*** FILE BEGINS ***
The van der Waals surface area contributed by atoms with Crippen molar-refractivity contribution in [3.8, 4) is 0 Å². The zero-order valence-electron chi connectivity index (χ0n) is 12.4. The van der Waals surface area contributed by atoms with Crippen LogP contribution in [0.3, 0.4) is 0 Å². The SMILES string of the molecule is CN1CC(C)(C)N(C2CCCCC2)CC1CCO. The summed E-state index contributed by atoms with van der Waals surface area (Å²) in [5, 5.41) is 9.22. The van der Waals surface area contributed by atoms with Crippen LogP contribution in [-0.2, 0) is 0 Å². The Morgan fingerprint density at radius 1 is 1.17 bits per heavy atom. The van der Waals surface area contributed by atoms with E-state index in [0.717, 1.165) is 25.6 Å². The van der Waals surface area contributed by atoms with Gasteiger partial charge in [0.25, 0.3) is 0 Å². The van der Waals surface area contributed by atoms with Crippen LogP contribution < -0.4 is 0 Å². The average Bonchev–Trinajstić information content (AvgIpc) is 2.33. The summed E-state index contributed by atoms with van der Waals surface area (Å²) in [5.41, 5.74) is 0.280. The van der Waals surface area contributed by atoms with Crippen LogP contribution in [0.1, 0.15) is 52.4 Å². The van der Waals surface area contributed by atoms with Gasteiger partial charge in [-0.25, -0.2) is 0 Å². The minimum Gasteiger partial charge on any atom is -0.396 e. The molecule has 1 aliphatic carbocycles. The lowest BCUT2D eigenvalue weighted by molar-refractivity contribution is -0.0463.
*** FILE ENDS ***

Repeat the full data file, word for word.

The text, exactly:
The van der Waals surface area contributed by atoms with Crippen molar-refractivity contribution in [3.8, 4) is 0 Å². The zero-order valence-electron chi connectivity index (χ0n) is 12.4. The van der Waals surface area contributed by atoms with Crippen LogP contribution in [0.3, 0.4) is 0 Å². The SMILES string of the molecule is CN1CC(C)(C)N(C2CCCCC2)CC1CCO. The summed E-state index contributed by atoms with van der Waals surface area (Å²) in [5, 5.41) is 9.22. The van der Waals surface area contributed by atoms with Crippen LogP contribution in [-0.2, 0) is 0 Å². The Morgan fingerprint density at radius 1 is 1.17 bits per heavy atom. The van der Waals surface area contributed by atoms with E-state index in [0.717, 1.165) is 25.6 Å². The van der Waals surface area contributed by atoms with Gasteiger partial charge in [0.25, 0.3) is 0 Å². The van der Waals surface area contributed by atoms with Crippen LogP contribution < -0.4 is 0 Å². The average Bonchev–Trinajstić information content (AvgIpc) is 2.33. The summed E-state index contributed by atoms with van der Waals surface area (Å²) in [5.41, 5.74) is 0.280. The van der Waals surface area contributed by atoms with Crippen LogP contribution in [0.1, 0.15) is 52.4 Å². The van der Waals surface area contributed by atoms with Gasteiger partial charge in [-0.25, -0.2) is 0 Å². The minimum Gasteiger partial charge on any atom is -0.396 e. The molecule has 1 aliphatic carbocycles. The lowest BCUT2D eigenvalue weighted by molar-refractivity contribution is -0.0463.